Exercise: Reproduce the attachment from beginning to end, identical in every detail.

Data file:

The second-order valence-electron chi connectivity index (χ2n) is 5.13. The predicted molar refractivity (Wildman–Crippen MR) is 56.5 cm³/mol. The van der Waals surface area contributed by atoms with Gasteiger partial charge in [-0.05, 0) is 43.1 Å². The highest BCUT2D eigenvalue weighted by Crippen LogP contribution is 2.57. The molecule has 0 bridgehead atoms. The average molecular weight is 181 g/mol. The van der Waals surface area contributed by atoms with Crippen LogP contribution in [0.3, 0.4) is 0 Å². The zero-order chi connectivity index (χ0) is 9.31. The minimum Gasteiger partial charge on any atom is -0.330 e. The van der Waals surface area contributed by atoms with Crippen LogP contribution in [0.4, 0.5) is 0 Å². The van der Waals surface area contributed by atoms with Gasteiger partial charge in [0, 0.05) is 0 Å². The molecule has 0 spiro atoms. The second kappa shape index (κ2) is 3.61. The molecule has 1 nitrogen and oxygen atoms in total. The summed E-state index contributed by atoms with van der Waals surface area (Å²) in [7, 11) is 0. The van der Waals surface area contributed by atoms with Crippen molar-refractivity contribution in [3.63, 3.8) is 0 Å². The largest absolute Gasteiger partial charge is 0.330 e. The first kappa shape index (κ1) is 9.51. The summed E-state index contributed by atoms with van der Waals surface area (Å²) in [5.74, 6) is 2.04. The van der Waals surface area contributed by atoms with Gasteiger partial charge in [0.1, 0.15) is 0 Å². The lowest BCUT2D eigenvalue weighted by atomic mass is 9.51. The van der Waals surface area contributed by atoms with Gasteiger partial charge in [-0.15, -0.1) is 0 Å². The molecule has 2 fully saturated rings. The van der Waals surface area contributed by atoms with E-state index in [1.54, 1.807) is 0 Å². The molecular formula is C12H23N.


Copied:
The second-order valence-electron chi connectivity index (χ2n) is 5.13. The predicted molar refractivity (Wildman–Crippen MR) is 56.5 cm³/mol. The van der Waals surface area contributed by atoms with Gasteiger partial charge in [-0.05, 0) is 43.1 Å². The highest BCUT2D eigenvalue weighted by Crippen LogP contribution is 2.57. The molecule has 0 bridgehead atoms. The average molecular weight is 181 g/mol. The van der Waals surface area contributed by atoms with Crippen LogP contribution in [0.3, 0.4) is 0 Å². The zero-order chi connectivity index (χ0) is 9.31. The minimum Gasteiger partial charge on any atom is -0.330 e. The van der Waals surface area contributed by atoms with Crippen LogP contribution in [0.4, 0.5) is 0 Å². The van der Waals surface area contributed by atoms with Gasteiger partial charge in [0, 0.05) is 0 Å². The molecule has 0 spiro atoms. The second kappa shape index (κ2) is 3.61. The molecule has 1 nitrogen and oxygen atoms in total. The summed E-state index contributed by atoms with van der Waals surface area (Å²) in [7, 11) is 0. The van der Waals surface area contributed by atoms with Crippen molar-refractivity contribution in [3.63, 3.8) is 0 Å². The largest absolute Gasteiger partial charge is 0.330 e. The first kappa shape index (κ1) is 9.51. The summed E-state index contributed by atoms with van der Waals surface area (Å²) in [5.74, 6) is 2.04. The van der Waals surface area contributed by atoms with Gasteiger partial charge in [0.1, 0.15) is 0 Å². The lowest BCUT2D eigenvalue weighted by atomic mass is 9.51. The van der Waals surface area contributed by atoms with Gasteiger partial charge in [-0.15, -0.1) is 0 Å². The molecule has 2 fully saturated rings. The van der Waals surface area contributed by atoms with E-state index in [1.54, 1.807) is 0 Å². The molecular formula is C12H23N.